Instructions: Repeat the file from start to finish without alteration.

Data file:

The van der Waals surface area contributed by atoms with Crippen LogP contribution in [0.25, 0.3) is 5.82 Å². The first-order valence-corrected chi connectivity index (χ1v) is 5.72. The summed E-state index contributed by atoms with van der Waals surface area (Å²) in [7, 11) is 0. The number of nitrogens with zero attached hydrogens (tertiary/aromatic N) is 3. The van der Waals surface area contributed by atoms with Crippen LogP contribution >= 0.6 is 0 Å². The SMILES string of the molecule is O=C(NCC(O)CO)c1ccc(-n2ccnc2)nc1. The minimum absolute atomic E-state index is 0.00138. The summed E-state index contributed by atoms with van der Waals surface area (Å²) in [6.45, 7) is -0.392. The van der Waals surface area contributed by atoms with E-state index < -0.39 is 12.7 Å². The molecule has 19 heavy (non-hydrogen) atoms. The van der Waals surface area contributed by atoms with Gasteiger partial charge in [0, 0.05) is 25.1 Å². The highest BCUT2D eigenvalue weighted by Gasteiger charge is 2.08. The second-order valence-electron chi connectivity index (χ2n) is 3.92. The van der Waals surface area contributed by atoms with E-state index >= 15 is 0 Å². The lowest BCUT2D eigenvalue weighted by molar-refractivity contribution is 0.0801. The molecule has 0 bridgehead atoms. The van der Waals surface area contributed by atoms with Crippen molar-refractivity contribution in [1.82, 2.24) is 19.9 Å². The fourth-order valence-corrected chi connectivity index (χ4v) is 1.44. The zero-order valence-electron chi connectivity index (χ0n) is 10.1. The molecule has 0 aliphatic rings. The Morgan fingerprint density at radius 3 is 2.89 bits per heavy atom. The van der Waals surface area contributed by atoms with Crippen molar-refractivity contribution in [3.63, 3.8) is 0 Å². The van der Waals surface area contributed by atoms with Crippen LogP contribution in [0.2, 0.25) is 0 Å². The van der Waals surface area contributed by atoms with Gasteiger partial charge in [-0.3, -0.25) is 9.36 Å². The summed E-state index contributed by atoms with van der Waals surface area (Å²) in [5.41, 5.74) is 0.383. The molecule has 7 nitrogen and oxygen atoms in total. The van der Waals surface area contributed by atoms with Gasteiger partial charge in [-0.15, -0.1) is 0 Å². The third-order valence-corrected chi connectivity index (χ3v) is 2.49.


The van der Waals surface area contributed by atoms with Crippen LogP contribution in [0.25, 0.3) is 5.82 Å². The first-order valence-corrected chi connectivity index (χ1v) is 5.72. The summed E-state index contributed by atoms with van der Waals surface area (Å²) in [7, 11) is 0. The number of nitrogens with zero attached hydrogens (tertiary/aromatic N) is 3. The van der Waals surface area contributed by atoms with Crippen LogP contribution >= 0.6 is 0 Å². The SMILES string of the molecule is O=C(NCC(O)CO)c1ccc(-n2ccnc2)nc1. The minimum absolute atomic E-state index is 0.00138. The summed E-state index contributed by atoms with van der Waals surface area (Å²) in [6.45, 7) is -0.392. The van der Waals surface area contributed by atoms with E-state index < -0.39 is 12.7 Å². The molecule has 19 heavy (non-hydrogen) atoms. The van der Waals surface area contributed by atoms with Gasteiger partial charge in [0, 0.05) is 25.1 Å². The highest BCUT2D eigenvalue weighted by Gasteiger charge is 2.08. The second-order valence-electron chi connectivity index (χ2n) is 3.92. The van der Waals surface area contributed by atoms with E-state index >= 15 is 0 Å². The lowest BCUT2D eigenvalue weighted by molar-refractivity contribution is 0.0801. The molecule has 0 bridgehead atoms. The van der Waals surface area contributed by atoms with Crippen molar-refractivity contribution in [1.82, 2.24) is 19.9 Å². The fourth-order valence-corrected chi connectivity index (χ4v) is 1.44. The zero-order valence-electron chi connectivity index (χ0n) is 10.1. The molecule has 0 aliphatic rings. The Morgan fingerprint density at radius 3 is 2.89 bits per heavy atom. The van der Waals surface area contributed by atoms with Crippen molar-refractivity contribution in [3.63, 3.8) is 0 Å². The van der Waals surface area contributed by atoms with Crippen LogP contribution in [0.2, 0.25) is 0 Å². The van der Waals surface area contributed by atoms with Gasteiger partial charge in [-0.3, -0.25) is 9.36 Å². The summed E-state index contributed by atoms with van der Waals surface area (Å²) in [5.41, 5.74) is 0.383. The molecule has 7 nitrogen and oxygen atoms in total. The van der Waals surface area contributed by atoms with Gasteiger partial charge in [-0.15, -0.1) is 0 Å². The third-order valence-corrected chi connectivity index (χ3v) is 2.49.